Katz’s assessment of the reconstruction’s implementation is reasonable. The aid disbursement process stalled because the international aid community was complex and its stakeholders diverse. The United States feared that civil unrest, though unlikely, could encourage violence against foreigners and send the country sliding into crime and civil war; to prevent this, the U.S. government spent large amounts of money on security forces and engineered complex and inefficient methods of aid delivery to guard against such a threat.2 For-profit development agencies and suppliers clamored to win lucrative contracts. Individual Haitians, too, had their own system of incentives. Some sought to defraud aid workers by overstating the severity of their needs, others profited from price gouging schemes for gasoline and food, and still others took advantage of the loss of federal property records to claim stolen land or buildings.

Meanwhile, the massive influx of private donations—which accounted for a larger percentage of foreign aid than official foreign contributions in the weeks following the disaster—stressed the traditional funding pipeline to its breaking point. Many well-meaning donors gave to non-governmental organizations with noble but narrow mandates to provide humanitarian aid, not development assistance, and when those organizations felt compelled to spend the funds, the projects quickly fell victim to diminishing returns. “There are only so many times you can give someone a hygiene kit,” Katz writes.3 Just as problematic were the donated goods with little use, such as the cartons of “Danish hand puppets,” and goods with unintended side effects, such as the millions of water bottles which, when emptied, littered the country and clogged canals and natural waterways.4 Charity, though well-intentioned, caused deadlocks and backlogs in a system ill- equipped to handle such quantity and scale.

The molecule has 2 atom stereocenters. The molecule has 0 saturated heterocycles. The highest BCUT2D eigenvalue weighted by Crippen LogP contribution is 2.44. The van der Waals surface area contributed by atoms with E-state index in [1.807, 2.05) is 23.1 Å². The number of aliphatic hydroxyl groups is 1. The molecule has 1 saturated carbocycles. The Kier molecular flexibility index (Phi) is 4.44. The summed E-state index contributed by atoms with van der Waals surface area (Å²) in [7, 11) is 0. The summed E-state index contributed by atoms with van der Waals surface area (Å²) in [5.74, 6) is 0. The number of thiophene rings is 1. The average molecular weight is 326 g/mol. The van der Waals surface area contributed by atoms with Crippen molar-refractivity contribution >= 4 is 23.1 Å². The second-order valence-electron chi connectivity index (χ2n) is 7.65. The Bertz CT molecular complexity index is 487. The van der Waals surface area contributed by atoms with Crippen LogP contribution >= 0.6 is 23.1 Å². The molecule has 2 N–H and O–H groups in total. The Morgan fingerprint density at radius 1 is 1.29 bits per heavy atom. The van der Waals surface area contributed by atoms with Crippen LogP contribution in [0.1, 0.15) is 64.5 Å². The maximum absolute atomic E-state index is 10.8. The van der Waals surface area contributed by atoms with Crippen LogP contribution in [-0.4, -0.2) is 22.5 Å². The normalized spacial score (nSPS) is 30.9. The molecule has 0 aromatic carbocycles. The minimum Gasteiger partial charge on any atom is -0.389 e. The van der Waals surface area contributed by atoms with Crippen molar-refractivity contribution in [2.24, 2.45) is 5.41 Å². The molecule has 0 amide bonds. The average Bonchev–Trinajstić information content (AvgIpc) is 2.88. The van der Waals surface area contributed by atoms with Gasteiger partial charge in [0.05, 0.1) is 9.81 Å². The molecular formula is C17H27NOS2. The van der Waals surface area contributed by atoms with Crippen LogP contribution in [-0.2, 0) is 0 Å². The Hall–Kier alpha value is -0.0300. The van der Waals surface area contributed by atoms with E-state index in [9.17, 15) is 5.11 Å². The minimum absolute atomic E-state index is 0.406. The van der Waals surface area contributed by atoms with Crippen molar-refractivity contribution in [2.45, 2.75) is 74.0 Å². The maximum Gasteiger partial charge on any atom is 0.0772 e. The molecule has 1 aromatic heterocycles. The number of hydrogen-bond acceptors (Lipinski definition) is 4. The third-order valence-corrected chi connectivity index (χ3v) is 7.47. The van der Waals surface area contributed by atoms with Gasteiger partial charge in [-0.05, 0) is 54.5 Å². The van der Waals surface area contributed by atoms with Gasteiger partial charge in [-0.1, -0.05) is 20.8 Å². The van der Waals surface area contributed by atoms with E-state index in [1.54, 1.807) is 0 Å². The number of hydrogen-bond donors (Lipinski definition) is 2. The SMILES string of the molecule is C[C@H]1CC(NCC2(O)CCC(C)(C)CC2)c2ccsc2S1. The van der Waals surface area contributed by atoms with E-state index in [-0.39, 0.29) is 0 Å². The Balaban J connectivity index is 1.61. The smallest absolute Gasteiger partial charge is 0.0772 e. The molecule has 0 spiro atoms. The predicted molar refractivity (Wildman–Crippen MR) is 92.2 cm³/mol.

Even when used most effectively, Katz notes, quoting former Haitian President René Préval, charity alone “has never helped any country escape underdevelopment.”5 For that, a country needs support designed to lead to self- sufficiency. Instead, Katz argues, the international community’s Haitian development strategy to a large degree depends on turning the country into a low-wage hub for the benefit of Western businesses, with little regard for the ultimate welfare of Haitians themselves. He targets former World Bank economist Paul Collier as chief architect of this approach, based primarily on Collier’s role in writing the influential 2009 report “Haiti: From Natural Catastrophe to Economic Security,” a pre-quake guide for creating economic growth in the nation by capitalizing on the country’s low wages and abundance of low-skill workers to attract foreign direct investment and build an export economy.6

Katz’s critique focuses on the understated value of the Haitian informal economy and the potential short-term reduction in wages among workers at foreign-owned factories. However, he does not address how this relates to economic development in the long term. A shift away from the informal sector as well as temporary drops in the real wage may naturally occur during periods of structural adjustment; this does not necessarily imply economic weakness. Moreover, such an appraisal ignores the more fundamental and legitimate criticisms of Collier’s approach. There is a real risk, for example, of such an economy falling prey to a vicious cycle of low earnings, economic insecurity, and exploitative industry, as demonstrated by the garment industry’s systematic abuse of labor and reliance on “sweatshops” in Mexico and elsewhere from the 1970s onward.7 This risk vastly increases in a nation without a competent network of lawyers, administrators, and policymakers with the expertise to design and maintain sufficient labor and business regulations, something that Haiti certainly lacked in 2010. If these issues can be managed, however—and Collier surely thought that they could, given the great attention shown to Haitian reconstruction post- disaster—foreign direct investment can increase capital inflows, facilitate skill transfer, and catalyze further business development within both the direct supply chain and the industry, such as in the case of Intel in Costa Rica during the late 1990s.8